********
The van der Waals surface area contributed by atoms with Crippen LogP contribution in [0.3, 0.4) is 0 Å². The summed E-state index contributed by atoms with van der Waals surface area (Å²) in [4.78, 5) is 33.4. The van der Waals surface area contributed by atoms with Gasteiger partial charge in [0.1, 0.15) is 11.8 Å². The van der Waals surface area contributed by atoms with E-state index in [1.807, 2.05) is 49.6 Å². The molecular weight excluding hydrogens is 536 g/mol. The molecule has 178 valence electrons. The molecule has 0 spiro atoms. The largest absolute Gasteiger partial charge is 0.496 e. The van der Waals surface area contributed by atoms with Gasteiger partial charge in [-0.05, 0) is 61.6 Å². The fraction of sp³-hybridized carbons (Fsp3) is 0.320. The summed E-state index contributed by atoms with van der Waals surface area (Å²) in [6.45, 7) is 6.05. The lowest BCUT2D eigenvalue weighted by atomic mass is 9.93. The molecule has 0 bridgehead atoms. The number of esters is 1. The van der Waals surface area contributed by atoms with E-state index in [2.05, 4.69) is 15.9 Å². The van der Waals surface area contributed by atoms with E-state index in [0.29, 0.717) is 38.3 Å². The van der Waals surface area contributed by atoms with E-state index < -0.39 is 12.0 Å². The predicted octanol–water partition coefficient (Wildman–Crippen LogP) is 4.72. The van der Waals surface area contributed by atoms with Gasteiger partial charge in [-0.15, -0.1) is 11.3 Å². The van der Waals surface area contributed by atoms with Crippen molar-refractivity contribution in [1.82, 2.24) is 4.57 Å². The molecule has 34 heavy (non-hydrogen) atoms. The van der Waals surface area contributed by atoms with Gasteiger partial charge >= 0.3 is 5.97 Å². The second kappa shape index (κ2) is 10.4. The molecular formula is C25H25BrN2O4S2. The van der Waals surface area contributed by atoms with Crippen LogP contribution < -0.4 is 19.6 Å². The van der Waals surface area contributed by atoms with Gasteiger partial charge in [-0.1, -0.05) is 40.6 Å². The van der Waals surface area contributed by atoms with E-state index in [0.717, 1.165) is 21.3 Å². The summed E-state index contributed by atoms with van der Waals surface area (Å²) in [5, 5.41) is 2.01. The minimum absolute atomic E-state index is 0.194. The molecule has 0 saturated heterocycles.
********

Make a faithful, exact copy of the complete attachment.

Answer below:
The van der Waals surface area contributed by atoms with Crippen LogP contribution in [0.3, 0.4) is 0 Å². The summed E-state index contributed by atoms with van der Waals surface area (Å²) in [4.78, 5) is 33.4. The van der Waals surface area contributed by atoms with Gasteiger partial charge in [0.1, 0.15) is 11.8 Å². The van der Waals surface area contributed by atoms with E-state index in [1.807, 2.05) is 49.6 Å². The molecular weight excluding hydrogens is 536 g/mol. The molecule has 178 valence electrons. The molecule has 0 spiro atoms. The largest absolute Gasteiger partial charge is 0.496 e. The van der Waals surface area contributed by atoms with Gasteiger partial charge in [-0.05, 0) is 61.6 Å². The fraction of sp³-hybridized carbons (Fsp3) is 0.320. The summed E-state index contributed by atoms with van der Waals surface area (Å²) in [6.45, 7) is 6.05. The lowest BCUT2D eigenvalue weighted by atomic mass is 9.93. The molecule has 0 bridgehead atoms. The number of esters is 1. The van der Waals surface area contributed by atoms with E-state index in [2.05, 4.69) is 15.9 Å². The van der Waals surface area contributed by atoms with E-state index in [0.29, 0.717) is 38.3 Å². The van der Waals surface area contributed by atoms with E-state index < -0.39 is 12.0 Å². The predicted octanol–water partition coefficient (Wildman–Crippen LogP) is 4.72. The van der Waals surface area contributed by atoms with Gasteiger partial charge in [-0.15, -0.1) is 11.3 Å². The van der Waals surface area contributed by atoms with Crippen molar-refractivity contribution in [1.82, 2.24) is 4.57 Å². The molecule has 34 heavy (non-hydrogen) atoms. The van der Waals surface area contributed by atoms with Gasteiger partial charge >= 0.3 is 5.97 Å². The second kappa shape index (κ2) is 10.4. The molecular formula is C25H25BrN2O4S2. The van der Waals surface area contributed by atoms with Crippen LogP contribution < -0.4 is 19.6 Å². The van der Waals surface area contributed by atoms with Gasteiger partial charge in [-0.1, -0.05) is 40.6 Å². The van der Waals surface area contributed by atoms with E-state index in [0.717, 1.165) is 21.3 Å². The summed E-state index contributed by atoms with van der Waals surface area (Å²) in [5, 5.41) is 2.01. The minimum absolute atomic E-state index is 0.194. The molecule has 0 saturated heterocycles.